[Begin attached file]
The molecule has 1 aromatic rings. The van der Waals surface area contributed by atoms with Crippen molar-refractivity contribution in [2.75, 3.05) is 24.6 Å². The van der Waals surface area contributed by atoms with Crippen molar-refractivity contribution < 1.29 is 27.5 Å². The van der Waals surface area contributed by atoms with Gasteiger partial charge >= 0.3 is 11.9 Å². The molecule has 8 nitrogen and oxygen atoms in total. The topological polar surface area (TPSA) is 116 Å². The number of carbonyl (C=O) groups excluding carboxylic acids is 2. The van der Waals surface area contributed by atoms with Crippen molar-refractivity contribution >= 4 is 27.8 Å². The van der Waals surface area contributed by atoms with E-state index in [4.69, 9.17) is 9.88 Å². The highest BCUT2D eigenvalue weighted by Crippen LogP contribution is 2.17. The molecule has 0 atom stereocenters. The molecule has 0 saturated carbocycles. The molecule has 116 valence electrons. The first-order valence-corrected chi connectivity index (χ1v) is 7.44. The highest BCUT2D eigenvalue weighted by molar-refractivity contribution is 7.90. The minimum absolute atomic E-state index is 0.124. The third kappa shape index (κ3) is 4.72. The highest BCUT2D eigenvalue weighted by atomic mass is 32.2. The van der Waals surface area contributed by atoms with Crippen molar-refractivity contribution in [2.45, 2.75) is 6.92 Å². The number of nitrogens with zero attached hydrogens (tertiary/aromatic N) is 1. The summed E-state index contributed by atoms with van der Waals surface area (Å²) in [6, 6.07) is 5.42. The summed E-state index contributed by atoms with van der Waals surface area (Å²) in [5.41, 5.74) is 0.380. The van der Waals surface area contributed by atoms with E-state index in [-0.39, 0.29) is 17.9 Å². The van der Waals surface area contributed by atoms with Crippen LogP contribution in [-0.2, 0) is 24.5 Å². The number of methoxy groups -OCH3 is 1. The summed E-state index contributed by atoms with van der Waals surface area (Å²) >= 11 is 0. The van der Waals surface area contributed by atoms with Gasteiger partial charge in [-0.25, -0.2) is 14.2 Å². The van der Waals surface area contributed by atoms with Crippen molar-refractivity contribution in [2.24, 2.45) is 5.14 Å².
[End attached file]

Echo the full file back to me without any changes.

The molecule has 1 aromatic rings. The van der Waals surface area contributed by atoms with Crippen molar-refractivity contribution in [2.75, 3.05) is 24.6 Å². The van der Waals surface area contributed by atoms with Crippen molar-refractivity contribution < 1.29 is 27.5 Å². The van der Waals surface area contributed by atoms with Gasteiger partial charge >= 0.3 is 11.9 Å². The molecule has 8 nitrogen and oxygen atoms in total. The topological polar surface area (TPSA) is 116 Å². The number of carbonyl (C=O) groups excluding carboxylic acids is 2. The van der Waals surface area contributed by atoms with Crippen molar-refractivity contribution >= 4 is 27.8 Å². The van der Waals surface area contributed by atoms with E-state index in [4.69, 9.17) is 9.88 Å². The highest BCUT2D eigenvalue weighted by Crippen LogP contribution is 2.17. The molecule has 0 atom stereocenters. The molecule has 0 saturated carbocycles. The molecule has 116 valence electrons. The first-order valence-corrected chi connectivity index (χ1v) is 7.44. The highest BCUT2D eigenvalue weighted by molar-refractivity contribution is 7.90. The minimum absolute atomic E-state index is 0.124. The third kappa shape index (κ3) is 4.72. The highest BCUT2D eigenvalue weighted by atomic mass is 32.2. The van der Waals surface area contributed by atoms with Crippen molar-refractivity contribution in [2.45, 2.75) is 6.92 Å². The number of nitrogens with zero attached hydrogens (tertiary/aromatic N) is 1. The summed E-state index contributed by atoms with van der Waals surface area (Å²) in [6, 6.07) is 5.42. The summed E-state index contributed by atoms with van der Waals surface area (Å²) in [5.41, 5.74) is 0.380. The van der Waals surface area contributed by atoms with E-state index in [-0.39, 0.29) is 17.9 Å². The van der Waals surface area contributed by atoms with Crippen LogP contribution in [-0.2, 0) is 24.5 Å². The number of methoxy groups -OCH3 is 1. The summed E-state index contributed by atoms with van der Waals surface area (Å²) >= 11 is 0. The van der Waals surface area contributed by atoms with Gasteiger partial charge in [-0.25, -0.2) is 14.2 Å². The van der Waals surface area contributed by atoms with Crippen molar-refractivity contribution in [2.24, 2.45) is 5.14 Å².